The internet has brought along with it a whole host of freedoms. There is the freedom to access an array of information and websites that provide entertainment. Of course, many websites are for adult eyes only, and with the freedoms that exist, there are also responsibilities. One of these responsibilities is keeping children safe by shielding them from certain content.
While no one will dispute that our children need to be kept safe, how this is achieved is up for debate. Louisiana has recently passed Bill HB142, which is the state’s solution to online safety. So, what does this bill include, and what effect will it have? That’s what we’re going to take a look at now.
What sites are covered by the legislation?
Bill HB142 states that sites with significant pornographic material must verify the ages of their users. Regarding what “significant” means, PIA’s report helps us. According to this report, the need to verify a user’s age kicks in when a site has at least 33.3% of adult material.
The first problem relates to how the percentage of any porn content is reached. While there will be clear examples of sites that are purely pornographic, this isn’t always the case. The other problem, when it comes to protecting children, is what makes the 33% threshold so magical. Are we content for children to have unlimited access to sites containing only 32.9% of adult content? Of course not, and that’s what makes this legislation baffling.
PIA points out that this system seems to be an attempt to replicate the Digital Economy Act from the UK. While it’s always great to take inspiration from a law that has already been successfully implemented, it’s worth knowing what actually happened in the UK, where the legislation was binned after privacy concerns were raised.
Age verification means an end to online privacy.
Louisiana has pushed ahead with the legislation despite failures elsewhere. As we have already seen, the UK abandoned its legislation, and countries such as Australia and Germany have also seen failures when trying to implement age verification.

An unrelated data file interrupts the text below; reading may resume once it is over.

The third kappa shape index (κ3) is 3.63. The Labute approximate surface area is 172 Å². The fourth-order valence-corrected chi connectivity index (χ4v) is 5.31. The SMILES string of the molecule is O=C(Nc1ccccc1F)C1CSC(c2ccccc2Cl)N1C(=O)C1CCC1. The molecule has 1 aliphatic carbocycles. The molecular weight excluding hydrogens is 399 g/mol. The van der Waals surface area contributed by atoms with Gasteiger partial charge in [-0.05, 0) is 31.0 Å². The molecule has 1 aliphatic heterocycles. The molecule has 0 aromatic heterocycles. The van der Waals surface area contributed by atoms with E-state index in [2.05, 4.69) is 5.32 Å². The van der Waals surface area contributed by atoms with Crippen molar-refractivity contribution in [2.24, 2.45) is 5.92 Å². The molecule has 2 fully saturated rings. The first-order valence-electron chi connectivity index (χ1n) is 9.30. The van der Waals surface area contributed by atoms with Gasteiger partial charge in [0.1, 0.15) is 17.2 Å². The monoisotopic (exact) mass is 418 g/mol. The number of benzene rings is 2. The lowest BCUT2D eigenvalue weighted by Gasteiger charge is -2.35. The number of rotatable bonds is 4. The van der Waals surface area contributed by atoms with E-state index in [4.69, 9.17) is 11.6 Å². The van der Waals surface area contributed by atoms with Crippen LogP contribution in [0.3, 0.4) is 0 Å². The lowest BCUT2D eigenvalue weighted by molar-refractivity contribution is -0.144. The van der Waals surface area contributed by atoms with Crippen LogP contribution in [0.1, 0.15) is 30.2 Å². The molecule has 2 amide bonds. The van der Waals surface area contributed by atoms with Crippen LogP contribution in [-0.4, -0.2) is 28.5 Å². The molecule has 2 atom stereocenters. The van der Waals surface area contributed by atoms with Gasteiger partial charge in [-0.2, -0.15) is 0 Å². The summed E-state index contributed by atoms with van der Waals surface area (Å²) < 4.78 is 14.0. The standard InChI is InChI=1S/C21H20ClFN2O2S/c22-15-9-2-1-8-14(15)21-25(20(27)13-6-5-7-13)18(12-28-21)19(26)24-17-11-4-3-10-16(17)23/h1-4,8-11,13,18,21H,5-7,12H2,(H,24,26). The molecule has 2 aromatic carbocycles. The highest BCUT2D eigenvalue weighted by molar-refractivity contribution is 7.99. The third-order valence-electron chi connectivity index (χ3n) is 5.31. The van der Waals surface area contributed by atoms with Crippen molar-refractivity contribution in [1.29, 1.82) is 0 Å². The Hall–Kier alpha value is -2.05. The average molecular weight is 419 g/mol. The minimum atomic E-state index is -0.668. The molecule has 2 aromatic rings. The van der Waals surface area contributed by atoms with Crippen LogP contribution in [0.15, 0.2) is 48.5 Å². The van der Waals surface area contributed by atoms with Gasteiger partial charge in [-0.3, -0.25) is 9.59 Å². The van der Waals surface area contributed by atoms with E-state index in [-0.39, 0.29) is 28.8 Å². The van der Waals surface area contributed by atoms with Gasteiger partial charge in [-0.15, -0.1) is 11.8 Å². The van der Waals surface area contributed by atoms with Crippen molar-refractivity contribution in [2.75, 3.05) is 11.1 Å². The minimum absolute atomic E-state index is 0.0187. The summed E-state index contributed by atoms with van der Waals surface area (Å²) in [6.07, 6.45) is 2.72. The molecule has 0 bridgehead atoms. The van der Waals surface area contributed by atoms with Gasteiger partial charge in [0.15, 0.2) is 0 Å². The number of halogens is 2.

The problem is that when you verify your age with government-issued documents, you’re giving away much more than just your date of birth. As well as your personal details, you’re also sharing information about each authentication that’s taken place. Why does this matter? Well, this allows systems to know when you watch porn. It lets them know when you gamble online. It lets them know every time you engage in an activity classed as an adult one.
Even when users are happy to share this kind of information, there is still another major concern: data breaches. There needs to be confidence in the fact that any data stored is safe, as any disclosures could have a significant impact on both businesses and individuals.
Keeping children safe
There is no escaping from the fact that there is a need to protect children online. However, age verification is not the answer. There are alternatives to explore, such as:
• Parents controls
• Frank conversations
The last of these is perhaps the most powerful, as we must educate our children to keep them safe. Bill HB142 is a law that proves ineffective in doing this, and so this is something that we must take responsibility for ourselves.
All this legislation achieves is a breach of adult users’ privacy. That is something that can never be supported.